Eastern Uganda is the most violent region against children, according to the Uganda Violence against Children Survey released by the Gender, Labour, and Social Development Ministry Thursday, 9 August 2018.

According to the survey, the most common forms of violence against children are either physical in nature or emotional followed by sexual violence. The physical forms of violence include acts like; punching, kicking, whipping, beating, strangulation, suffocation, and burning of children for acts while the emotional violence includes verbal abuse or ridiculing children.

The sexual forms according to the report include unwanted sexual touches, attempted forced sex, forced sex, and being pressured into sex. The survey shows that girls and boys in Eastern Uganda experience the highest forms of sexual and physical violence compared to emotional abuse.

At least 33.9 percent of the children in Eastern Uganda face sexual forms of violence followed by 30.4 percent in Central and 21.8 percent in Northern Uganda. Sexual violence in the Western region stands at 20.2 percent on average.

70.3 percent of children in the Eastern region experience physical violence before they reach the age of 18 followed by 66.32 percent in Central Uganda. Both Northern and Western Uganda come in at 57.75 percent and 55.16 percent respectively.

When it comes to emotional violence, Central Uganda stood out with 41.8 percent followed by the Eastern region with 36.5 percent and Western with 29.3 percent. The northern region stands at 27.3 percent.

Lydia Najjemba, the Focal Person Orphans and Vulnerable Children in the Department of Children in the Labor, Gender, and Labor Development Ministry said all regions of the country are in a terrible state when it comes to violence against children.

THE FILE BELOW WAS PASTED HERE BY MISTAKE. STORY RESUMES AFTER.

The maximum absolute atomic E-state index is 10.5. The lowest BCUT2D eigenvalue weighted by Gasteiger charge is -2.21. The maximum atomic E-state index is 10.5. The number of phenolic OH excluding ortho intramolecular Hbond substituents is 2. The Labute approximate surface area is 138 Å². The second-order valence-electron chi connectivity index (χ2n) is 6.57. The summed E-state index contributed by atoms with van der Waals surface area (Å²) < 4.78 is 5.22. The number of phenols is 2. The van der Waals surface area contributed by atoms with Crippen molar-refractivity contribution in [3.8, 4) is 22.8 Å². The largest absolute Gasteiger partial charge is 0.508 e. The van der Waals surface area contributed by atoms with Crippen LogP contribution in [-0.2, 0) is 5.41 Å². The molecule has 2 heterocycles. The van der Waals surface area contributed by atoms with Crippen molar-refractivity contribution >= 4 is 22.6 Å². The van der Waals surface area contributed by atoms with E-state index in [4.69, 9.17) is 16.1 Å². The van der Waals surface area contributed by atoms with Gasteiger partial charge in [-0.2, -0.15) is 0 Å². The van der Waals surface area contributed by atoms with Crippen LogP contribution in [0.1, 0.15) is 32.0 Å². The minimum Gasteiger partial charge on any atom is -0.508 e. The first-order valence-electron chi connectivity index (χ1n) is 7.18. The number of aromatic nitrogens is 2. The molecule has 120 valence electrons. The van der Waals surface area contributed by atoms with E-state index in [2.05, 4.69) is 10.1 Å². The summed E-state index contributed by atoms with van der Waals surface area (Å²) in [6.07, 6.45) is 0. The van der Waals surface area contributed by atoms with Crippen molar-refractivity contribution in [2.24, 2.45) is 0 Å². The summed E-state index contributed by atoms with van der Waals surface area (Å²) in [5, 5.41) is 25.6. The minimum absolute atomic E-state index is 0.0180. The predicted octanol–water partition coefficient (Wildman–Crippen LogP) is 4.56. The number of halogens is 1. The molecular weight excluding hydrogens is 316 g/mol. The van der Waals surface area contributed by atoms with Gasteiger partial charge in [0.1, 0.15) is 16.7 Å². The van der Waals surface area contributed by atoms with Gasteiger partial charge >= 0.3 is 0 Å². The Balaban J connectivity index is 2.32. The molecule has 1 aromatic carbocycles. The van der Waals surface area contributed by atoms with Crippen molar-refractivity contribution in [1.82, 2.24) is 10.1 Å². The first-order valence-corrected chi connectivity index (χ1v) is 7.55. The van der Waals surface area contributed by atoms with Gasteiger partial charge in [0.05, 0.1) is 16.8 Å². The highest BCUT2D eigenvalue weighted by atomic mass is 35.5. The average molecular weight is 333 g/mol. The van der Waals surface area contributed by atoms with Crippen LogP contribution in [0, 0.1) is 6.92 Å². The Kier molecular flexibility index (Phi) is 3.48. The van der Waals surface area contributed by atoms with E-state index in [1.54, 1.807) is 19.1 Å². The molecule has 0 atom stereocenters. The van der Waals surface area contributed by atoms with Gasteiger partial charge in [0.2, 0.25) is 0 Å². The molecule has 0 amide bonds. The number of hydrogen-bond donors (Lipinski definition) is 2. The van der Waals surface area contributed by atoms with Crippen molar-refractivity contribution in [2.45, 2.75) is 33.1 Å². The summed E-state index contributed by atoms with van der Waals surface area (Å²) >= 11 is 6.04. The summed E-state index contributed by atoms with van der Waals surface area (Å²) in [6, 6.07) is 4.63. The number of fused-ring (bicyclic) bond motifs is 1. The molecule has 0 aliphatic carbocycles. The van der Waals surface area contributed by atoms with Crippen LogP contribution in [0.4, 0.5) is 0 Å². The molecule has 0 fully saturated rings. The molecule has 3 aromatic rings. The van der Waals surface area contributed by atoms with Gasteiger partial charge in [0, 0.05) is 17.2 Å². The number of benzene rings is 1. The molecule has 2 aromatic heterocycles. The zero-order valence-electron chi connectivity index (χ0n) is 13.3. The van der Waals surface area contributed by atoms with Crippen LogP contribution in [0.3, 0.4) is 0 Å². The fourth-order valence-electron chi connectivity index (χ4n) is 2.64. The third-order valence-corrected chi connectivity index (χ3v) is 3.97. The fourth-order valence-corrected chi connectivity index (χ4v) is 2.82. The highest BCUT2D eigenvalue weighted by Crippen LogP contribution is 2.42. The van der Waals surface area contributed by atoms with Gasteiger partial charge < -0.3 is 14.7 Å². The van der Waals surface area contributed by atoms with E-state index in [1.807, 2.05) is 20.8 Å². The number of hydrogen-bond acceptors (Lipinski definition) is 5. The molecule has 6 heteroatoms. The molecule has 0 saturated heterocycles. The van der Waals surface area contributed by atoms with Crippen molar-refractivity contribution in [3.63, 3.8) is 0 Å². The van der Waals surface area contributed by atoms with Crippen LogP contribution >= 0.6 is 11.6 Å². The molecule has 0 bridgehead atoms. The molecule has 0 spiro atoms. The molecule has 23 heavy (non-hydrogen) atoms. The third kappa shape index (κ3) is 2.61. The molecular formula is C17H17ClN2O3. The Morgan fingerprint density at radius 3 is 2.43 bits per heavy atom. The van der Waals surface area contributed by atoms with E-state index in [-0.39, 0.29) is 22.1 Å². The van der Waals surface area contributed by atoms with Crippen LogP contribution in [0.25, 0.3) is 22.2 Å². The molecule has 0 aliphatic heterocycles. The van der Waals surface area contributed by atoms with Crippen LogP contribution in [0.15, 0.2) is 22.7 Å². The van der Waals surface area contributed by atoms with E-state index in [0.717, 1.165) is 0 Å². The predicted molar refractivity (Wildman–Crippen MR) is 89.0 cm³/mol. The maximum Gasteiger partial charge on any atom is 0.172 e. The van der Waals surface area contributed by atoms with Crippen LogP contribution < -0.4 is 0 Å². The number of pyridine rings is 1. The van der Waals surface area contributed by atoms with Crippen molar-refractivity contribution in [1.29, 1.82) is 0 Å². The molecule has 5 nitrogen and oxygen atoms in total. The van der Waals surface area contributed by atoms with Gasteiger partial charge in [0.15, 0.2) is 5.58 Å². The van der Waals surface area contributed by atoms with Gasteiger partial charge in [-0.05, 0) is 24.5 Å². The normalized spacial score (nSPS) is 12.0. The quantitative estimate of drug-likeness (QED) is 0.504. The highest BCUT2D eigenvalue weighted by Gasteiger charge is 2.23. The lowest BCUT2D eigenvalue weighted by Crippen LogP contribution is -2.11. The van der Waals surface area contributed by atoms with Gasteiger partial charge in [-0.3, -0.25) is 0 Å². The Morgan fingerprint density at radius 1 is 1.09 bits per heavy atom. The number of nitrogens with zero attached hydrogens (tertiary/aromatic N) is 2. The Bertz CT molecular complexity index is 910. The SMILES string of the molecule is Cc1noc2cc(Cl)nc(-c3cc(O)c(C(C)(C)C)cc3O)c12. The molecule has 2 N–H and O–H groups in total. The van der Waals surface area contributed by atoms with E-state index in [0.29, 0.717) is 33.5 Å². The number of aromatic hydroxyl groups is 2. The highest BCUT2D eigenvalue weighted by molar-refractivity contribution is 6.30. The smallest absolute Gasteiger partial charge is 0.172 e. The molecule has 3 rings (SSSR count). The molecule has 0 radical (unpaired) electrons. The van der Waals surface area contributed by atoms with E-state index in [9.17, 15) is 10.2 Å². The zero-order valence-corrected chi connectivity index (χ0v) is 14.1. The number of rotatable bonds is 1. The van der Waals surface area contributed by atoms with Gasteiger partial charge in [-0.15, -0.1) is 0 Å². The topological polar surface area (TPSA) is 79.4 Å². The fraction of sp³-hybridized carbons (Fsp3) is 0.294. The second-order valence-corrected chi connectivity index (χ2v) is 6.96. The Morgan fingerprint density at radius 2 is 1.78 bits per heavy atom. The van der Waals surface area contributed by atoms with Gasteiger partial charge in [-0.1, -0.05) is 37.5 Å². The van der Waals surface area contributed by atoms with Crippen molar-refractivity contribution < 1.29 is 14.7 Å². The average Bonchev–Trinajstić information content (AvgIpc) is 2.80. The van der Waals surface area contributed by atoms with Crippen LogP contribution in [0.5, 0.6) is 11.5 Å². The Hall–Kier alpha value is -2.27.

The findings show that children in urban areas are more susceptible to abuse compared to those in rural areas. The report estimates that 50 percent of the children that live in urban areas experience some sort of violence before they reach 18 years of age.

Rosemary Seninde, the State Minister for Primary Education, says people around children need to be sensitized on what violence against children means because the current situation shows that Uganda still has a long way to go to stop violence against children.

Hajat Janat Mukwaya, the Minister of Gender Labour and Social Development, says the findings of the study will help guide the government in its policies on children.

“This survey brings to light the widespread nature and problem of violence against children in the country. The findings will provide crucial evidence to help us better prevent and respond to violence against children across the country in the future,” the Minister said.

The national survey was carried out for three years in more than 50 districts across the country.